Birthday: August 1, 1965
Age: 55 Years, 55 Year Old Males
Sun Sign: Leo
Also Known As: Samuel Alexander Mendes
Born in: Reading
Famous as: Film Director
Height: 5'10" (178 cm), 5'10" Males
Spouse/Ex-: Alison Balsom (m. 2017), Kate Winslet (m. 2003–2011)
father: Jameson Peter Mendes
mother: Valerie Mendes
children: Joe Alfie Winslet Mendes
Founder/Co-Founder: Neal Street Productions
education: University of Cambridge
Sam Mendes is a noted film and stage director who won an Oscar for his debut movie ‘American Beauty’. He was born in the mid-1960s in England into a family of successful scholars and writers. His childhood passion for theatre evolved into serious talent while he was studying at the University of Cambridge, where he directed the much acclaimed ‘Cyrano de Bergerac’. Soon after graduating in English literature, Mendes started working at the Chichester Festival Theatre before moving to the Royal Shakespeare Company and the Royal National Theatre, where he earned recognition as a director. At the age of 27, he joined Donmar Warehouse as an artistic director, staging a number of plays and musicals over the next 10 years and traveling to the USA for many of them. Some of his most well-known stage productions of this period are ‘Cabaret’ (1994), ‘Oliver!’ (1994), ‘Company’ (1995), etc. At the age of 34, he debuted in films, releasing the much acclaimed ‘American Beauty’ in 1999, which went on to win him the Academy Award and the Golden Globe Award for Best Director. Thereafter, he directed many stage productions and films, including the movie ‘Road to Perdition’ (2002) and the play ‘Gypsy’ (2003). Among his later works, the most significant are his two films from the James Bond franchise, ‘Skyfall’ (2012) and Spectre (2015).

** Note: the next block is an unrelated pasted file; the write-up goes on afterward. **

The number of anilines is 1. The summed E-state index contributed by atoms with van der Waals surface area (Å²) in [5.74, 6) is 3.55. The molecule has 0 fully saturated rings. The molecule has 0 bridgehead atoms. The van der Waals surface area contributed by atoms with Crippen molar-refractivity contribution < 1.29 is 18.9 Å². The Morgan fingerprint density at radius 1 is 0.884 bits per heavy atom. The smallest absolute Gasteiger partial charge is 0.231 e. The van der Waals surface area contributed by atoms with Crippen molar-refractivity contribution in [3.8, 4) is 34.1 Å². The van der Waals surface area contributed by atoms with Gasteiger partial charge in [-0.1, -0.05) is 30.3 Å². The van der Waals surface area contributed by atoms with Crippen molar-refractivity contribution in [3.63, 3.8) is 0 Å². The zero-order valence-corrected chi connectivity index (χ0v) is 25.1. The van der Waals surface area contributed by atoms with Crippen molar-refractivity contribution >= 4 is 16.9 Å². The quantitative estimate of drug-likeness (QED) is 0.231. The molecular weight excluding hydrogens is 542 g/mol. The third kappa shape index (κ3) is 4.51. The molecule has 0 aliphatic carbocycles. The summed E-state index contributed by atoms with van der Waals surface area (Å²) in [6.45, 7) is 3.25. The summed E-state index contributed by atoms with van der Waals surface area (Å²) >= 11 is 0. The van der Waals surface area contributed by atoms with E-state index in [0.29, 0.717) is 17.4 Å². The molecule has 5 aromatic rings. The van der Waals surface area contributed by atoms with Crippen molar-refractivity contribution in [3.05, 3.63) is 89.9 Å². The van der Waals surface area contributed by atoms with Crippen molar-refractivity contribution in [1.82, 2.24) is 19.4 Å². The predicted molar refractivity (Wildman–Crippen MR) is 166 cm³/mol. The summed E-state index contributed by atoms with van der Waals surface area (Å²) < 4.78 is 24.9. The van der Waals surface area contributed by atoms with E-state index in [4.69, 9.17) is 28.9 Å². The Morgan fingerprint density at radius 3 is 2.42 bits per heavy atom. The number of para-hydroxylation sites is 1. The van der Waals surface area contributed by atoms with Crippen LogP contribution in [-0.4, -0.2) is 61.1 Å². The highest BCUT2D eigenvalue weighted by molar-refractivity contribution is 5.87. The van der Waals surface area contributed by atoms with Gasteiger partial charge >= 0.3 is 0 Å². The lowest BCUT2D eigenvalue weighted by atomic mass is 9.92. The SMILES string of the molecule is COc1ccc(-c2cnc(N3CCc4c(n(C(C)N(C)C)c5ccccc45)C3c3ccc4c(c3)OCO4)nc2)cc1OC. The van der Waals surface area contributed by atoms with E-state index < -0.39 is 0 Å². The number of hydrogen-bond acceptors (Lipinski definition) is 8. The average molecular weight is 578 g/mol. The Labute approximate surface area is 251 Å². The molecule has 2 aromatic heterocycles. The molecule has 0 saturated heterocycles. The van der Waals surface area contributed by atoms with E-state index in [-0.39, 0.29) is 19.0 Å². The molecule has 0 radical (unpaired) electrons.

Childhood & Early Years
Samuel Alexander Mendes was born on 1 August 1965 in Reading, England. His father Jameson Peter Mendes, originally from Trinidad, was a Roman Catholic of Portuguese descent. At the time of Sam’s birth, he was a lecturer in literature at the University of Reading.
Sam’s mother Valerie Helene née Barnett, a Jew of English descent, is a children’s author and publisher. His paternal grandfather Alfred Hubert Mendes was a well-known novelist. Born into a family of scholars and writers, it was only natural for Sam to show an early interest in literature and art.
Mendes was his parents’ only child. In 1970, when he was around five years old, his parents divorced, and he moved to London with his mother. However, his parents’ relationship remained amicable, and his father often visited them, taking Sam to the movies and plays.
After moving to London, Mendes began his education at Primrose Hill Primary school. From a very early age, he started dabbling in writing, showing affinity for theatre and films.
When he was 12 years old, he moved to Oxford with his mother. He was enrolled in Magdalen College School where he excelled in studies; concurrently spending a lot of time in reading, playing crickets and watching movies. He was a talented cricketer and played for his school in 1983 and 1984.